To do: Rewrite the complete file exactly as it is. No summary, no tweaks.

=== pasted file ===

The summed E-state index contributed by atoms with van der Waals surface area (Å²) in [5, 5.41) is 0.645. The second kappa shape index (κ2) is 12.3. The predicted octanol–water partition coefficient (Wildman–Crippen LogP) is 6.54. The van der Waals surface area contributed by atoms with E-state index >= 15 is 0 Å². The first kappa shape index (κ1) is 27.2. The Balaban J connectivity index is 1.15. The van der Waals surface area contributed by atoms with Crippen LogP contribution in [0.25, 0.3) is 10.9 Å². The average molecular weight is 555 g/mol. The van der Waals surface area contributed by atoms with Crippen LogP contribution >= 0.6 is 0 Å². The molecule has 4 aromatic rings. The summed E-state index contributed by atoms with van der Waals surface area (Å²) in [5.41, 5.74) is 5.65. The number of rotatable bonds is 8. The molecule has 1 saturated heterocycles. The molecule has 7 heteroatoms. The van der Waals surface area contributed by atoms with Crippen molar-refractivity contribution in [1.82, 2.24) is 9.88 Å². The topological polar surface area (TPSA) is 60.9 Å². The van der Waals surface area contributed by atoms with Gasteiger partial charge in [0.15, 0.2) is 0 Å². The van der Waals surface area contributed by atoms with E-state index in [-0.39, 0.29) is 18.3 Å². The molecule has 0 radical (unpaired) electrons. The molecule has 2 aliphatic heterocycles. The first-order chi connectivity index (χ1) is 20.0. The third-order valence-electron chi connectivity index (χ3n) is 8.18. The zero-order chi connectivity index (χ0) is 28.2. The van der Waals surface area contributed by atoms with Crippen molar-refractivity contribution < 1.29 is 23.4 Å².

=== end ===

The summed E-state index contributed by atoms with van der Waals surface area (Å²) in [5, 5.41) is 0.645. The second kappa shape index (κ2) is 12.3. The predicted octanol–water partition coefficient (Wildman–Crippen LogP) is 6.54. The van der Waals surface area contributed by atoms with E-state index >= 15 is 0 Å². The first kappa shape index (κ1) is 27.2. The Balaban J connectivity index is 1.15. The van der Waals surface area contributed by atoms with Crippen LogP contribution in [0.25, 0.3) is 10.9 Å². The average molecular weight is 555 g/mol. The van der Waals surface area contributed by atoms with Crippen LogP contribution >= 0.6 is 0 Å². The molecule has 4 aromatic rings. The summed E-state index contributed by atoms with van der Waals surface area (Å²) in [5.41, 5.74) is 5.65. The number of rotatable bonds is 8. The molecule has 1 saturated heterocycles. The molecule has 7 heteroatoms. The van der Waals surface area contributed by atoms with Crippen molar-refractivity contribution in [1.82, 2.24) is 9.88 Å². The topological polar surface area (TPSA) is 60.9 Å². The van der Waals surface area contributed by atoms with Gasteiger partial charge in [0.15, 0.2) is 0 Å². The van der Waals surface area contributed by atoms with E-state index in [-0.39, 0.29) is 18.3 Å². The molecule has 0 radical (unpaired) electrons. The molecule has 2 aliphatic heterocycles. The first-order chi connectivity index (χ1) is 20.0. The third-order valence-electron chi connectivity index (χ3n) is 8.18. The zero-order chi connectivity index (χ0) is 28.2. The van der Waals surface area contributed by atoms with Crippen molar-refractivity contribution < 1.29 is 23.4 Å².